Northwestern Events Calendar

Nov
23
2020

The Physiological Choreography of Mammalian Ca2+ Signaling

When: Monday, November 23, 2020
4:00 PM - 5:00 PM  

Where: Online

Audience: Faculty/Staff - Student - Public - Post Docs/Docs - Graduate Students

Contact: Liz Murphy   312.503.4892

Group: Department of Pharmacology Seminars

Category: Lectures & Meetings

Description:

Mohamed Trebak, Ph.D.
Professor
Department of Cellular and Molecular Physiology
Penn State Cancer Center

Abstract:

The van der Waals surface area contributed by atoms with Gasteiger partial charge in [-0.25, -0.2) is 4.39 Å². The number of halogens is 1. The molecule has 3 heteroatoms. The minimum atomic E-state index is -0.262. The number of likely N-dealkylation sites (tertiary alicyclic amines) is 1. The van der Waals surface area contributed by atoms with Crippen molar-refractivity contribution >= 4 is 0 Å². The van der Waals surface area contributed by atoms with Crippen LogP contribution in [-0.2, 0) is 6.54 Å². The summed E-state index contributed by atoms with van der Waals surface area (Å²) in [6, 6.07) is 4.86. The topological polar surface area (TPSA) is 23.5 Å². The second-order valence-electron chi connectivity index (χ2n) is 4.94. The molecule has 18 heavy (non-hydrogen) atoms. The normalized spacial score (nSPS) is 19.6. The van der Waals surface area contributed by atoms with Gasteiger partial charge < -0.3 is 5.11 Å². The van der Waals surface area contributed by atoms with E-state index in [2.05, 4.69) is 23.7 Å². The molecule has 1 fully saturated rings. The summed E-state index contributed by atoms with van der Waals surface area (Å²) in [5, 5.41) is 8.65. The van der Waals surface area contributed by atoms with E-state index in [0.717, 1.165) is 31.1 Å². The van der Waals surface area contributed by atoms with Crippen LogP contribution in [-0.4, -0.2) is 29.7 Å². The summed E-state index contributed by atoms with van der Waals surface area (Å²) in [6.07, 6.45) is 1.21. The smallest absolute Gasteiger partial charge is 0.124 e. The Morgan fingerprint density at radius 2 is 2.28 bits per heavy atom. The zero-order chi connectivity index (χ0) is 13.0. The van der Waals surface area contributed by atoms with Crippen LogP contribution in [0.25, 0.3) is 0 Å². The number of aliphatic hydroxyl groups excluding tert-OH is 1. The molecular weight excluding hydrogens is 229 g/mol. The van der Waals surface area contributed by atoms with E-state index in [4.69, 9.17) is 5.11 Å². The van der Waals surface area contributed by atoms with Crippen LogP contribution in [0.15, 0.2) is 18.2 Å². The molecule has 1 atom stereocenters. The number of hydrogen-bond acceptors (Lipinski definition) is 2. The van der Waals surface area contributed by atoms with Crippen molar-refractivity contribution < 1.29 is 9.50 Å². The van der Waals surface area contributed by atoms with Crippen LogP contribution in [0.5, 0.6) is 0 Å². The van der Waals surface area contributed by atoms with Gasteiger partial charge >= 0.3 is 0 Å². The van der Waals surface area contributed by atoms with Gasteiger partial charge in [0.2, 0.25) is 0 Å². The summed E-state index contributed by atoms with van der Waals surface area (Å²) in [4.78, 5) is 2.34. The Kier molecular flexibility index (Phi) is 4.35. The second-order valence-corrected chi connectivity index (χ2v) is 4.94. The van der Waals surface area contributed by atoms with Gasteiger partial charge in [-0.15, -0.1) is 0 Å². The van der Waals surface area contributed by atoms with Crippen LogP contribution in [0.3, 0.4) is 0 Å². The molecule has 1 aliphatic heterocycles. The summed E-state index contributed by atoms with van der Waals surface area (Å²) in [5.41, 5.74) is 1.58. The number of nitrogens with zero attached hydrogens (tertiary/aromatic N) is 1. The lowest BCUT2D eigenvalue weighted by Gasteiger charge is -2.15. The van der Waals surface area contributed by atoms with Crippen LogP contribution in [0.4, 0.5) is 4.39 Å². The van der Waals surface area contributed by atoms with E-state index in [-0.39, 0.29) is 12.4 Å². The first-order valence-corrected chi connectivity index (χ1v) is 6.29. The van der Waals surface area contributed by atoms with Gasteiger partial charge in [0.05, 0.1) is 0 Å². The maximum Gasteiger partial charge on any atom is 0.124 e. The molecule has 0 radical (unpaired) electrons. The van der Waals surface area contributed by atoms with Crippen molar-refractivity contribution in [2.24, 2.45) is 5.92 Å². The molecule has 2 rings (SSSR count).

Ligation of phospholipase C (PLC)-coupled receptors causes downstream production of inositol(1,4,5)-trisphosphate (IP3), activation of IP3 receptors located in the endoplasmic reticulum (ER) and subsequent depletion of ER Ca2+ stores. ER Ca2+ depletion is sensed by stromal interacting molecules (STIM), which change conformation and move to ER-plasma membrane junctions to trap and activate Orai channels and induce Ca2+ entry from the extracellular space. This ubiquitous and evolutionarily conserved Ca2+ entry mechanism is termed store operated Ca2+ entry (SOCE) pathway and its biophysical manifestation is known as the Ca2+ release-activated Ca2+ (CRAC) current. SOCE is crucial for many physiological functions, including immune competence, exocrine secretion, muscle contraction, female lactation and male fertility. Both gain and loss of CRAC channel function is associated with disease. Invertebrates express one ER-resident Ca2+-sensing STIM and one Orai plasma membrane channel protein. The crucial role of their vertebrate homologues, STIM1 and Orai1 in mediating SOCE and CRAC activity in mammals is well-established. However, mammals possess two STIM and three Orai isoforms encoded by five independent genes. The involvement of all STIM/Orai proteins as well as the choreography of their interactions under physiological receptor activation are unknown. Here, we describe that the five native mammalian STIM1/2 and Orai1/2/3 isoforms have non-redundant functions and that they are always required together during receptor activation to ensure the graded diversity and fidelity of mammalian Ca2+ signaling in response to the full spectrum of agonist strengths. We show how the coordinated functions of all five STIM/Orai proteins at both the ER-lumen and cytosol translate the strength of agonist stimulation to precise levels of Ca2+ release, Ca2+ entry and nuclear factor of activated T-cells (NFAT) activation, ensuring the diversity and fidelity of complex mammalian Ca2+ signaling.  

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